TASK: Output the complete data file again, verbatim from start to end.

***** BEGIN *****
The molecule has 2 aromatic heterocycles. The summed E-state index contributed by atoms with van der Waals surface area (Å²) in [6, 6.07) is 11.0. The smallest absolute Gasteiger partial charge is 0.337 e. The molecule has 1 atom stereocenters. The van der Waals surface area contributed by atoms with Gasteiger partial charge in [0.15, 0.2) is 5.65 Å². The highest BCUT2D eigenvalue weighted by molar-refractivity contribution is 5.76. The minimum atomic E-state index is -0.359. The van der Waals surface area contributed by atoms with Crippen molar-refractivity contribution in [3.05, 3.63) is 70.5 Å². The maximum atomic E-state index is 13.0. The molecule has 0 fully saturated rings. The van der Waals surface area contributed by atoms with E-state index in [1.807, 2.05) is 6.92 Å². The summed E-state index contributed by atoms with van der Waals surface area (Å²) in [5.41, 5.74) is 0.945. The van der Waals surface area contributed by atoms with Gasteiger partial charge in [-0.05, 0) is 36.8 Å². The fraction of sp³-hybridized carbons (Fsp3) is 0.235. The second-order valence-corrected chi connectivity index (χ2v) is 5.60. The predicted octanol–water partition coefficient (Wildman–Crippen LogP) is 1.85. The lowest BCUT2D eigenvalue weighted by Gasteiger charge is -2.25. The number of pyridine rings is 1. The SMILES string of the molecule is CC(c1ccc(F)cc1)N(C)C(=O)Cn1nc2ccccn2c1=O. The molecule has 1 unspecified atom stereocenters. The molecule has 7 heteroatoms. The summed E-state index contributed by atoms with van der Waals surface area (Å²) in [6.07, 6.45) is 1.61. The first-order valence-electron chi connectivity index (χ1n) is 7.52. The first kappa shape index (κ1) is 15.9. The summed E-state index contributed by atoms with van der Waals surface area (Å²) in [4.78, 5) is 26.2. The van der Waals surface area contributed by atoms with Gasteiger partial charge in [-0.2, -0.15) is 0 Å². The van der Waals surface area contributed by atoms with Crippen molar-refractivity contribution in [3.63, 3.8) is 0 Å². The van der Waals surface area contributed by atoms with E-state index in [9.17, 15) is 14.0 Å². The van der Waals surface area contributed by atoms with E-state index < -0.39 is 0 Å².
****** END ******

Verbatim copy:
The molecule has 2 aromatic heterocycles. The summed E-state index contributed by atoms with van der Waals surface area (Å²) in [6, 6.07) is 11.0. The smallest absolute Gasteiger partial charge is 0.337 e. The molecule has 1 atom stereocenters. The van der Waals surface area contributed by atoms with Gasteiger partial charge in [0.15, 0.2) is 5.65 Å². The highest BCUT2D eigenvalue weighted by molar-refractivity contribution is 5.76. The minimum atomic E-state index is -0.359. The van der Waals surface area contributed by atoms with Crippen molar-refractivity contribution in [3.05, 3.63) is 70.5 Å². The maximum atomic E-state index is 13.0. The molecule has 0 fully saturated rings. The van der Waals surface area contributed by atoms with E-state index in [1.807, 2.05) is 6.92 Å². The summed E-state index contributed by atoms with van der Waals surface area (Å²) in [5.41, 5.74) is 0.945. The van der Waals surface area contributed by atoms with Gasteiger partial charge in [-0.05, 0) is 36.8 Å². The fraction of sp³-hybridized carbons (Fsp3) is 0.235. The second-order valence-corrected chi connectivity index (χ2v) is 5.60. The predicted octanol–water partition coefficient (Wildman–Crippen LogP) is 1.85. The lowest BCUT2D eigenvalue weighted by Gasteiger charge is -2.25. The number of pyridine rings is 1. The SMILES string of the molecule is CC(c1ccc(F)cc1)N(C)C(=O)Cn1nc2ccccn2c1=O. The molecule has 1 unspecified atom stereocenters. The molecule has 7 heteroatoms. The summed E-state index contributed by atoms with van der Waals surface area (Å²) in [6.07, 6.45) is 1.61. The first-order valence-electron chi connectivity index (χ1n) is 7.52. The first kappa shape index (κ1) is 15.9. The summed E-state index contributed by atoms with van der Waals surface area (Å²) in [4.78, 5) is 26.2. The van der Waals surface area contributed by atoms with Gasteiger partial charge in [-0.2, -0.15) is 0 Å². The van der Waals surface area contributed by atoms with Crippen molar-refractivity contribution in [3.63, 3.8) is 0 Å². The van der Waals surface area contributed by atoms with E-state index in [9.17, 15) is 14.0 Å². The van der Waals surface area contributed by atoms with E-state index < -0.39 is 0 Å².